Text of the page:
During maintenance, systems are updated to correct faults, improve functionality, and adapt the software to changes in its execution environment. The typical software-update process consists of stopping the system to be updated, performing the update of the code, and restarting the system. For systems such as banking and telecommunication software, however, the cost of downtime can be prohibitive. The situation is even worse for systems such as air-traffic controllers and life-support software, for which a shut-down is in general not an option. In those cases, the use of some form of on-the-fly program modification is required. In this paper, we present a new technique for dynamic updating of Java software. Our technique is based on the use of proxy classes and requires no support from the runtime system. The technique allows for updating a running Java program by substituting, adding, and deleting classes. We also present DUSC (Dynamic Updating through Swapping of Classes), a tool that we developed and that implements our technique. Finally, we describe an empirical study that we performed to validate the technique on a real Java subject. The results of the study show that our technique can be effectively applied to Java software with only little overhead in both execution time and program size.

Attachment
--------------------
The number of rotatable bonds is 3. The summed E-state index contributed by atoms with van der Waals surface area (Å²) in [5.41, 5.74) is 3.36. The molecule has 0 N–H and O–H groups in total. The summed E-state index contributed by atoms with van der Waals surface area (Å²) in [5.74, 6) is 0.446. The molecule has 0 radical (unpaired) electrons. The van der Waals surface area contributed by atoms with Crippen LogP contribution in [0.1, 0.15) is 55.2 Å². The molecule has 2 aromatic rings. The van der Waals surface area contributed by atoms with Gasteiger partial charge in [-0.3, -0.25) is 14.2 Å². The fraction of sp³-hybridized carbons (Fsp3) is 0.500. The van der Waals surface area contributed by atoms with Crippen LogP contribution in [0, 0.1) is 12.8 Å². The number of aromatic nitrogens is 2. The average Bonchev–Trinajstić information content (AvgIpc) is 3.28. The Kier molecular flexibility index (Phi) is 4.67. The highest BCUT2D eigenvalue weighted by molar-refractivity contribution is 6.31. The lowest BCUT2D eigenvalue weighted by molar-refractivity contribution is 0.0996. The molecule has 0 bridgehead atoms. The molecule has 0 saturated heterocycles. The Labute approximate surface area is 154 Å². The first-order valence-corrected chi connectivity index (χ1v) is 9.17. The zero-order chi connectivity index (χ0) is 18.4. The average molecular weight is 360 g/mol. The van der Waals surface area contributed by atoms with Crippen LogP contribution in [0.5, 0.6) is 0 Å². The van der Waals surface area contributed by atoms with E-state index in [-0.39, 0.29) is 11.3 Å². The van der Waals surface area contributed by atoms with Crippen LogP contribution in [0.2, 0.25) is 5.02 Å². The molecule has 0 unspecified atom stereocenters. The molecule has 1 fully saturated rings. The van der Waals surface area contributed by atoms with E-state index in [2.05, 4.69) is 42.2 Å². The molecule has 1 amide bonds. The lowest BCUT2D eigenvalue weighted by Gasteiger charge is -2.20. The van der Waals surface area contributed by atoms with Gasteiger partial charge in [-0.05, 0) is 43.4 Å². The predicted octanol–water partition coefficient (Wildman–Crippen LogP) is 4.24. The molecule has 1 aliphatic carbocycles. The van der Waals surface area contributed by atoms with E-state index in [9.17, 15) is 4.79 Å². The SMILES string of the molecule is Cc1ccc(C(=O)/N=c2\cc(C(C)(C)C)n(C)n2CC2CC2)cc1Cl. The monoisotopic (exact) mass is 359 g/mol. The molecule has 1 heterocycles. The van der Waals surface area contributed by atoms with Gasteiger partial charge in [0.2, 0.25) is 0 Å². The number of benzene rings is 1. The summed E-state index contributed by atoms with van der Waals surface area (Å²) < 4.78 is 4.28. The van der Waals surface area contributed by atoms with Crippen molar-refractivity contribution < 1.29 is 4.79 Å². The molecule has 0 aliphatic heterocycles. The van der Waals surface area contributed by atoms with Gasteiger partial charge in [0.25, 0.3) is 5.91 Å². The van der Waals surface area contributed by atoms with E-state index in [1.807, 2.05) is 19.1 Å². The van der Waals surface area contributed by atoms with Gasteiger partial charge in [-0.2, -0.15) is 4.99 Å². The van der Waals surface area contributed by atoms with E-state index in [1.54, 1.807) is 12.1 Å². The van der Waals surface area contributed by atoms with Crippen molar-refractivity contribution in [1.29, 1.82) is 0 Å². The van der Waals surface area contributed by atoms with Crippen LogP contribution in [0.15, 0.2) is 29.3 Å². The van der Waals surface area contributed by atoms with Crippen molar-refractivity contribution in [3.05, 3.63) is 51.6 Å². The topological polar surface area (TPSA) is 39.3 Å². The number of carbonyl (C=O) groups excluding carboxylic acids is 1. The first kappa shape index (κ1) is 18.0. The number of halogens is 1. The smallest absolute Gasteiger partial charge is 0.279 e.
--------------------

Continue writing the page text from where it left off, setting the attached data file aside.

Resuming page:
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|(2) Deployed Software|